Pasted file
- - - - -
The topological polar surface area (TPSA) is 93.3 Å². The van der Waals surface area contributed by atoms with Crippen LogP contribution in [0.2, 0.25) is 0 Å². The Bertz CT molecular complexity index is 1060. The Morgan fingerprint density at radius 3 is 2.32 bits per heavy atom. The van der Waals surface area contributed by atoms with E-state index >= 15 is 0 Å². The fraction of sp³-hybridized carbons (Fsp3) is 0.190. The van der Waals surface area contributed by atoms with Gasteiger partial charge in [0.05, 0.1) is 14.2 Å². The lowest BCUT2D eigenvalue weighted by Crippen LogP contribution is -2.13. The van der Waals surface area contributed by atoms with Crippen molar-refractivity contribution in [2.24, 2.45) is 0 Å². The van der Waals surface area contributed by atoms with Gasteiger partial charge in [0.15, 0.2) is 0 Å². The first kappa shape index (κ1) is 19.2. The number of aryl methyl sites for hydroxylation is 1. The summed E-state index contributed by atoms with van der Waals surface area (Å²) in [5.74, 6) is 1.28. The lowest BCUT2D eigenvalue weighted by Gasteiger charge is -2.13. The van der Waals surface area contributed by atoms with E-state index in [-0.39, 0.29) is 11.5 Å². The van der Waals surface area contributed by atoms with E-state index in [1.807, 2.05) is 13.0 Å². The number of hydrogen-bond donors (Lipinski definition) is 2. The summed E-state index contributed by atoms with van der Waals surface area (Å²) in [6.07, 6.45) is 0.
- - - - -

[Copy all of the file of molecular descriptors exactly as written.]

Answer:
The topological polar surface area (TPSA) is 93.3 Å². The van der Waals surface area contributed by atoms with Crippen LogP contribution in [0.2, 0.25) is 0 Å². The Bertz CT molecular complexity index is 1060. The Morgan fingerprint density at radius 3 is 2.32 bits per heavy atom. The van der Waals surface area contributed by atoms with E-state index >= 15 is 0 Å². The fraction of sp³-hybridized carbons (Fsp3) is 0.190. The van der Waals surface area contributed by atoms with Gasteiger partial charge in [0.05, 0.1) is 14.2 Å². The lowest BCUT2D eigenvalue weighted by Crippen LogP contribution is -2.13. The van der Waals surface area contributed by atoms with Crippen molar-refractivity contribution in [2.24, 2.45) is 0 Å². The van der Waals surface area contributed by atoms with Gasteiger partial charge in [0.15, 0.2) is 0 Å². The first kappa shape index (κ1) is 19.2. The number of aryl methyl sites for hydroxylation is 1. The summed E-state index contributed by atoms with van der Waals surface area (Å²) in [5.74, 6) is 1.28. The lowest BCUT2D eigenvalue weighted by Gasteiger charge is -2.13. The van der Waals surface area contributed by atoms with E-state index in [-0.39, 0.29) is 11.5 Å². The van der Waals surface area contributed by atoms with E-state index in [1.807, 2.05) is 13.0 Å². The number of hydrogen-bond donors (Lipinski definition) is 2. The summed E-state index contributed by atoms with van der Waals surface area (Å²) in [6.07, 6.45) is 0.